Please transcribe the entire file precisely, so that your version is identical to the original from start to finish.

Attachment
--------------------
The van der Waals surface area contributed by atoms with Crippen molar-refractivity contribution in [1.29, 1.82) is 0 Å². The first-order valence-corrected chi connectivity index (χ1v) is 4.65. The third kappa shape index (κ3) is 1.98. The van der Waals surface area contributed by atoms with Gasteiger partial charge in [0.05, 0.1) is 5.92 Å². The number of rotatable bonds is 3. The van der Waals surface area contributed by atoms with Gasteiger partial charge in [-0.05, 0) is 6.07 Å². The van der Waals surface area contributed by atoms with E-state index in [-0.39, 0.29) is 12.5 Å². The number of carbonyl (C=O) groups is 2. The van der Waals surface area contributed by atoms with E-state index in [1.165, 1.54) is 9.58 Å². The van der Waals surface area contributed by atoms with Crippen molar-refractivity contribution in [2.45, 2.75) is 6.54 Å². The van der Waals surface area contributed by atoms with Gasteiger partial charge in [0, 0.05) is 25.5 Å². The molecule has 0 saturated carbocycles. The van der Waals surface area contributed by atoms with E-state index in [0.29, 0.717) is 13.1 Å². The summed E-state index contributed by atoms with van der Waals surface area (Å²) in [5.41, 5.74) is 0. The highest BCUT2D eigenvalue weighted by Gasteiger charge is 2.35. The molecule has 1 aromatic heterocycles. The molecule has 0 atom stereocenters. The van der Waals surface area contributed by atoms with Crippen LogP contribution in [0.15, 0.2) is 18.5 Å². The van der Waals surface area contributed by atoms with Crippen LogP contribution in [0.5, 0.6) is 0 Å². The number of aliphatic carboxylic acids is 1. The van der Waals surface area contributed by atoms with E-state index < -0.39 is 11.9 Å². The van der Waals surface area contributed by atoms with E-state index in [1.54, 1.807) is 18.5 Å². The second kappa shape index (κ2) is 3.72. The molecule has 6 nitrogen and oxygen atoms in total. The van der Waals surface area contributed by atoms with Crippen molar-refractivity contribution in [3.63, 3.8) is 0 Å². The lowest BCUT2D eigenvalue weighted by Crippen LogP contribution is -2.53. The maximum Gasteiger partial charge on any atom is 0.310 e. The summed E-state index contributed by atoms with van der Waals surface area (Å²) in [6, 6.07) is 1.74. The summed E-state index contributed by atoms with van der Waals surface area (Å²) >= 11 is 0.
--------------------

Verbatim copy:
The van der Waals surface area contributed by atoms with Crippen molar-refractivity contribution in [1.29, 1.82) is 0 Å². The first-order valence-corrected chi connectivity index (χ1v) is 4.65. The third kappa shape index (κ3) is 1.98. The van der Waals surface area contributed by atoms with Gasteiger partial charge in [0.05, 0.1) is 5.92 Å². The number of rotatable bonds is 3. The van der Waals surface area contributed by atoms with Gasteiger partial charge in [-0.05, 0) is 6.07 Å². The van der Waals surface area contributed by atoms with E-state index in [-0.39, 0.29) is 12.5 Å². The number of carbonyl (C=O) groups is 2. The van der Waals surface area contributed by atoms with E-state index in [1.165, 1.54) is 9.58 Å². The van der Waals surface area contributed by atoms with Crippen molar-refractivity contribution in [2.45, 2.75) is 6.54 Å². The van der Waals surface area contributed by atoms with Gasteiger partial charge in [0, 0.05) is 25.5 Å². The molecule has 0 saturated carbocycles. The van der Waals surface area contributed by atoms with E-state index in [0.29, 0.717) is 13.1 Å². The summed E-state index contributed by atoms with van der Waals surface area (Å²) in [5.41, 5.74) is 0. The highest BCUT2D eigenvalue weighted by Gasteiger charge is 2.35. The molecule has 1 aromatic heterocycles. The molecule has 0 atom stereocenters. The van der Waals surface area contributed by atoms with Crippen LogP contribution in [0.15, 0.2) is 18.5 Å². The van der Waals surface area contributed by atoms with Crippen LogP contribution in [0.5, 0.6) is 0 Å². The number of aliphatic carboxylic acids is 1. The van der Waals surface area contributed by atoms with E-state index < -0.39 is 11.9 Å². The van der Waals surface area contributed by atoms with E-state index in [1.54, 1.807) is 18.5 Å². The second kappa shape index (κ2) is 3.72. The molecule has 6 nitrogen and oxygen atoms in total. The van der Waals surface area contributed by atoms with Crippen molar-refractivity contribution in [3.63, 3.8) is 0 Å². The lowest BCUT2D eigenvalue weighted by Crippen LogP contribution is -2.53. The maximum Gasteiger partial charge on any atom is 0.310 e. The summed E-state index contributed by atoms with van der Waals surface area (Å²) in [6, 6.07) is 1.74. The summed E-state index contributed by atoms with van der Waals surface area (Å²) >= 11 is 0.